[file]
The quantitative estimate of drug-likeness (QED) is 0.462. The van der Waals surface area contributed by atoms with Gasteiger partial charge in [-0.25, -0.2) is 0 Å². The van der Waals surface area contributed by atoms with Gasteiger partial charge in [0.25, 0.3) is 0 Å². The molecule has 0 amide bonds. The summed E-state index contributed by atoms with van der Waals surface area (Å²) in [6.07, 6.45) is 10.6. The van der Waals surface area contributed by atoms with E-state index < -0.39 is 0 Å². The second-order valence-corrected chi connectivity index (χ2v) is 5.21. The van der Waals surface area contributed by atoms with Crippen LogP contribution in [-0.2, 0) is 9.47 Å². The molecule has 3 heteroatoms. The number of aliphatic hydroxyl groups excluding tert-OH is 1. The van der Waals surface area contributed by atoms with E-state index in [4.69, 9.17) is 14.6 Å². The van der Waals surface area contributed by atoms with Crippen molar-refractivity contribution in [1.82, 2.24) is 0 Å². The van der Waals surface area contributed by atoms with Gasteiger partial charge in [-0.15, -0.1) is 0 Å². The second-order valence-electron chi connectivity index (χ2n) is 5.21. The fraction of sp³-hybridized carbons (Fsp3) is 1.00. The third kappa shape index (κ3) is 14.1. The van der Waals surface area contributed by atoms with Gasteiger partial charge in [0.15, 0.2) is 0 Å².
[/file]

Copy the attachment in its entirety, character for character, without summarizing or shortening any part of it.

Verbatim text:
The quantitative estimate of drug-likeness (QED) is 0.462. The van der Waals surface area contributed by atoms with Gasteiger partial charge in [-0.25, -0.2) is 0 Å². The van der Waals surface area contributed by atoms with Gasteiger partial charge in [0.25, 0.3) is 0 Å². The molecule has 0 amide bonds. The summed E-state index contributed by atoms with van der Waals surface area (Å²) in [6.07, 6.45) is 10.6. The van der Waals surface area contributed by atoms with E-state index < -0.39 is 0 Å². The second-order valence-corrected chi connectivity index (χ2v) is 5.21. The van der Waals surface area contributed by atoms with Crippen LogP contribution in [-0.2, 0) is 9.47 Å². The molecule has 3 heteroatoms. The number of aliphatic hydroxyl groups excluding tert-OH is 1. The van der Waals surface area contributed by atoms with E-state index in [4.69, 9.17) is 14.6 Å². The van der Waals surface area contributed by atoms with Crippen molar-refractivity contribution in [1.82, 2.24) is 0 Å². The van der Waals surface area contributed by atoms with Gasteiger partial charge in [-0.15, -0.1) is 0 Å². The second-order valence-electron chi connectivity index (χ2n) is 5.21. The fraction of sp³-hybridized carbons (Fsp3) is 1.00. The third kappa shape index (κ3) is 14.1. The van der Waals surface area contributed by atoms with Gasteiger partial charge in [0.15, 0.2) is 0 Å².